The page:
Acute experiments involving ligation of both carotid arteries revealed that blood pressure, recorded from the femoral vein of dogs, remained elevated for the duration of each experiment, or from six to fourteen hours. To determine if similar results could be obtained in chronic experiments the common carotid arteries of three dogs were ligated. The apparatus used for recording blood pressure consisted of a Baumanometer attached to a pediatrics cuff which was secured around the hind leg by means of a leather wristlet. Both oscillatory and auscultatory methods were used. As the latter method was found to give more consistent systolic readings it was used for these experiments. Diastolic pressure was difficult to obtain.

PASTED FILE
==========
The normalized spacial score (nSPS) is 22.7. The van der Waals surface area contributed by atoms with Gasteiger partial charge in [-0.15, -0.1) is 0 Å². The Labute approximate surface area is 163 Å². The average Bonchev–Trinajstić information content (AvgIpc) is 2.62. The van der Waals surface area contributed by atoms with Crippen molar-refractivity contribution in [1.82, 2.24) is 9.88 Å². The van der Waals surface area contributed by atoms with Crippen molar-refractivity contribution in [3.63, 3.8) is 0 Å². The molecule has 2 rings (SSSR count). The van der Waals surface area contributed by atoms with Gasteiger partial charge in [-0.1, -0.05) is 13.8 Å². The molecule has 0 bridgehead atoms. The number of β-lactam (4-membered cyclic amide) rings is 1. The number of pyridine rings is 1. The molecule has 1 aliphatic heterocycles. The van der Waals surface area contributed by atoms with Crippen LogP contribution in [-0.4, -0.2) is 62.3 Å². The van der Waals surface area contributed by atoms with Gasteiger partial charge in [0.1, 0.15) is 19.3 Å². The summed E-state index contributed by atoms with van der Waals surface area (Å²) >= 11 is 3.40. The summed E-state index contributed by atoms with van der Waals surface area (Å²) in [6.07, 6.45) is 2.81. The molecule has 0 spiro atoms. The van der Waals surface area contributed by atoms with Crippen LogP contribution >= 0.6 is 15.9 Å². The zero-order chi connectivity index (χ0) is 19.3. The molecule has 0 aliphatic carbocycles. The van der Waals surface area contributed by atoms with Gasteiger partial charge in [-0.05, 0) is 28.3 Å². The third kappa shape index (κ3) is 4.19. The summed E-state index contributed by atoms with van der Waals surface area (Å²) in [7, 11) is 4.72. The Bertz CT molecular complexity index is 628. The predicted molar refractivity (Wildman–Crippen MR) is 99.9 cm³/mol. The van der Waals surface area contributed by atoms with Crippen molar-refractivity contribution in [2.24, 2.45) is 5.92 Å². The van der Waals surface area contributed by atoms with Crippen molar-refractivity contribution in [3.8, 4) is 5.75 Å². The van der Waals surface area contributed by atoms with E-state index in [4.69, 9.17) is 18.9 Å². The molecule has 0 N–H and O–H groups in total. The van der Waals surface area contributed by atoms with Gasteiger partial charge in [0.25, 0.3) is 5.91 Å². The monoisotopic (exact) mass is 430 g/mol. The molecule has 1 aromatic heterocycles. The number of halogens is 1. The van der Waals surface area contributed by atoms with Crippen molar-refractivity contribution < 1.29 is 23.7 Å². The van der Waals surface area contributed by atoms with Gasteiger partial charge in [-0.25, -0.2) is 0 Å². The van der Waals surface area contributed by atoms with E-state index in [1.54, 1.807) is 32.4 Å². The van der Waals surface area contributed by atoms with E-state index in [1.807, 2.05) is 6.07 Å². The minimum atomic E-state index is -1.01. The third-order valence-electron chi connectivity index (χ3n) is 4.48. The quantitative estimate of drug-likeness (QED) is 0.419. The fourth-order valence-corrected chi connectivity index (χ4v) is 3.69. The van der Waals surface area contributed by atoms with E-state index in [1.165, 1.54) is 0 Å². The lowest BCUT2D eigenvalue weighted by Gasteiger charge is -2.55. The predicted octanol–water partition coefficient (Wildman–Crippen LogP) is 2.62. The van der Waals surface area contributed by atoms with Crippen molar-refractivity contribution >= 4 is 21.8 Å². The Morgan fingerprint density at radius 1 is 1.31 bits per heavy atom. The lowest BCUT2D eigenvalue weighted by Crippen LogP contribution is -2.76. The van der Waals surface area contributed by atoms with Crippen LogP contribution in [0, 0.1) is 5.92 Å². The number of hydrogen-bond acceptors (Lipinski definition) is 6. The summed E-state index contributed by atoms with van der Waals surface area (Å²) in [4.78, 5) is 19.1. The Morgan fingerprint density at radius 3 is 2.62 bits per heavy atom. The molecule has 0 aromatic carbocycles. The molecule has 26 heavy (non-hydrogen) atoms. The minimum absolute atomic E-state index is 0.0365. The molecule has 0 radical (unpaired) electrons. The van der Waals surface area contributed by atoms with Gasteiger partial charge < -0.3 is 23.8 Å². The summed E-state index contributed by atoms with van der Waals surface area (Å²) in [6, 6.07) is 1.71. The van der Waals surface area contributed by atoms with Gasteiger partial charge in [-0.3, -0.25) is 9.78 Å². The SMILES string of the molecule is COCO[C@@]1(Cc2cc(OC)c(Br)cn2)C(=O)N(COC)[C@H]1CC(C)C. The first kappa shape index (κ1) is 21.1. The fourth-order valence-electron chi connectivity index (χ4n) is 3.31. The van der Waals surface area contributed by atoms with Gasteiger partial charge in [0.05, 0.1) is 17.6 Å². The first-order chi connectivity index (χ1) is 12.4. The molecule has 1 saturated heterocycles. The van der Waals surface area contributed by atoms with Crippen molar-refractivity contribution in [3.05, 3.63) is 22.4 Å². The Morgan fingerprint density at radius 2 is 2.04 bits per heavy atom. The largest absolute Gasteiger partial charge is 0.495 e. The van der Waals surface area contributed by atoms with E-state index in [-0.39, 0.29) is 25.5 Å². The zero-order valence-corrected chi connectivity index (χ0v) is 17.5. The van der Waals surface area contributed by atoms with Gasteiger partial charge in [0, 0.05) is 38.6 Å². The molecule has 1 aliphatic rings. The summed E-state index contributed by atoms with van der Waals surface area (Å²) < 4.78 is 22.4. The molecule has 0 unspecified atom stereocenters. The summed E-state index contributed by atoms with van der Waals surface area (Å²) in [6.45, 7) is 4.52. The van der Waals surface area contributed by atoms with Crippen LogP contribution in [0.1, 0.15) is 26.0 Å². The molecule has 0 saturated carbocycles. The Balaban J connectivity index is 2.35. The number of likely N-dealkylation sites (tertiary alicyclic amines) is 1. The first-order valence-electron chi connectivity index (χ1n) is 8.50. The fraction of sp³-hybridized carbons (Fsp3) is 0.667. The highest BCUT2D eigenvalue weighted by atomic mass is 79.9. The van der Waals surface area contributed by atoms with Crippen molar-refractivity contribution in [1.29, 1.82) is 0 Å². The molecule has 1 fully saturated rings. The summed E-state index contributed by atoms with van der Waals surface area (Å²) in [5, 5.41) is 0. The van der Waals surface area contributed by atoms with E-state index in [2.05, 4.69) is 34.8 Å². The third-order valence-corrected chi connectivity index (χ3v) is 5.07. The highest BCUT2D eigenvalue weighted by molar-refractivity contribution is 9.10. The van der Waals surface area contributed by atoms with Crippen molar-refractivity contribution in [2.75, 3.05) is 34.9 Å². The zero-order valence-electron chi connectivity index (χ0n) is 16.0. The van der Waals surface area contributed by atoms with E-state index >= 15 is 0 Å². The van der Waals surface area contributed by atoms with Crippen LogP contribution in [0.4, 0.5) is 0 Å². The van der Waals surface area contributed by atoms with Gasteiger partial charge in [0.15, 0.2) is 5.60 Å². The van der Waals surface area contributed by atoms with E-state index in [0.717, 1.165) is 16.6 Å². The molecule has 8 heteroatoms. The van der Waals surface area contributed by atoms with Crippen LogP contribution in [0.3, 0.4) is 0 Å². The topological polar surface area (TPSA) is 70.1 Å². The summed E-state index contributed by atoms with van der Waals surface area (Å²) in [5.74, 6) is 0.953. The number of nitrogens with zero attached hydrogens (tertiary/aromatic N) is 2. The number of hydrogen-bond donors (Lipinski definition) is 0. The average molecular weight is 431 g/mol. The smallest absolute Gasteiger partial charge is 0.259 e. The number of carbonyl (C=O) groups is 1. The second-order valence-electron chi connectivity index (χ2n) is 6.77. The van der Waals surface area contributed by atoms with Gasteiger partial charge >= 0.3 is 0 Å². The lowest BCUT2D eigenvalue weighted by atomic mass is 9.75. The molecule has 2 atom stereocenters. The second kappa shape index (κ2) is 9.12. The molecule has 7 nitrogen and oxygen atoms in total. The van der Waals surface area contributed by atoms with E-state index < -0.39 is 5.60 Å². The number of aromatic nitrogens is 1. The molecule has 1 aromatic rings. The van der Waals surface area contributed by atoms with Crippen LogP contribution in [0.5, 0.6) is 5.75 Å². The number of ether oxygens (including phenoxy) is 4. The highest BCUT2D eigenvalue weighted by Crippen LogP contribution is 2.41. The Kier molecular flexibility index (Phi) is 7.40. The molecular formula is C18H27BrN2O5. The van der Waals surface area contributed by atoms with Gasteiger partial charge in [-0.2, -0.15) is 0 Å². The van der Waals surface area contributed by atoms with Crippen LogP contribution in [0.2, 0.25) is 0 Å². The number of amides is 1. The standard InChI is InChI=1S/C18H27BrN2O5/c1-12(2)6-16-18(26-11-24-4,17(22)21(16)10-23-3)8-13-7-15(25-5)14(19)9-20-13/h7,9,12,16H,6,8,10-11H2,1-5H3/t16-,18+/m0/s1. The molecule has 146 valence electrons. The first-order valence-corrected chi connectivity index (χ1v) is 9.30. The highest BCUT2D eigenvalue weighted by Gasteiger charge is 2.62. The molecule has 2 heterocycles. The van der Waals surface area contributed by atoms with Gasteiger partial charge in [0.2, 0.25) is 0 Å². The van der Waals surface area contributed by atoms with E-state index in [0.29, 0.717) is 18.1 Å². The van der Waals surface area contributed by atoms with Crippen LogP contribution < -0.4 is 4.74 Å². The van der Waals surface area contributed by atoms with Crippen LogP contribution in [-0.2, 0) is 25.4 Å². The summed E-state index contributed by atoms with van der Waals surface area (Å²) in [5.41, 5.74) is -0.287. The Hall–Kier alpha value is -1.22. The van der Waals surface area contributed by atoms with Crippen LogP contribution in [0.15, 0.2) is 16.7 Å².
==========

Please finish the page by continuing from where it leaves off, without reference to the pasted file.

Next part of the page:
Proceedings of the Iowa Academy of Science
©1948 Iowa Academy of Science, Inc.
Scantlebury, Ronald E.
"Chronic Hypertension in Dogs Following Occlusion of the Carotid Arteries,"
Proceedings of the Iowa Academy of Science, 55(1), 433-434.
Available at: https://scholarworks.uni.edu/pias/vol55/iss1/63